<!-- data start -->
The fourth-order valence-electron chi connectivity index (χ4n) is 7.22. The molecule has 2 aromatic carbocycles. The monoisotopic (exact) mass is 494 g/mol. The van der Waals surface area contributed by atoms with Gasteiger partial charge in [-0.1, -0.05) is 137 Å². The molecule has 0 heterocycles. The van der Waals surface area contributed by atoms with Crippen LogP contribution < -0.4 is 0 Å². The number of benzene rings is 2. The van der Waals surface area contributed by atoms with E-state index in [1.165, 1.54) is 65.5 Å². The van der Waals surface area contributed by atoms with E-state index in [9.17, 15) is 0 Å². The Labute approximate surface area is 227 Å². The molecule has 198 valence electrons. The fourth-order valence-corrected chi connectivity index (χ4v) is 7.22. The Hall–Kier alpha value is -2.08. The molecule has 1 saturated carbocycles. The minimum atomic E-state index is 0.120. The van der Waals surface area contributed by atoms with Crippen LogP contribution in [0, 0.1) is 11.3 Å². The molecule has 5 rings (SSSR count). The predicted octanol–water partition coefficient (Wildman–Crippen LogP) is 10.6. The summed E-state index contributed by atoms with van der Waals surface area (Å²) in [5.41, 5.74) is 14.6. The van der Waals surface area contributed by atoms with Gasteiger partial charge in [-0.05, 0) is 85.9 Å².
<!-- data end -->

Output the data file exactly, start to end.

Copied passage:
The fourth-order valence-electron chi connectivity index (χ4n) is 7.22. The molecule has 2 aromatic carbocycles. The monoisotopic (exact) mass is 494 g/mol. The van der Waals surface area contributed by atoms with Gasteiger partial charge in [-0.1, -0.05) is 137 Å². The molecule has 0 heterocycles. The van der Waals surface area contributed by atoms with Crippen LogP contribution < -0.4 is 0 Å². The number of benzene rings is 2. The van der Waals surface area contributed by atoms with E-state index in [1.165, 1.54) is 65.5 Å². The van der Waals surface area contributed by atoms with E-state index in [9.17, 15) is 0 Å². The Labute approximate surface area is 227 Å². The molecule has 198 valence electrons. The fourth-order valence-corrected chi connectivity index (χ4v) is 7.22. The Hall–Kier alpha value is -2.08. The molecule has 1 saturated carbocycles. The minimum atomic E-state index is 0.120. The van der Waals surface area contributed by atoms with Crippen LogP contribution in [0, 0.1) is 11.3 Å². The molecule has 5 rings (SSSR count). The predicted octanol–water partition coefficient (Wildman–Crippen LogP) is 10.6. The summed E-state index contributed by atoms with van der Waals surface area (Å²) in [5.41, 5.74) is 14.6. The van der Waals surface area contributed by atoms with Gasteiger partial charge in [-0.05, 0) is 85.9 Å².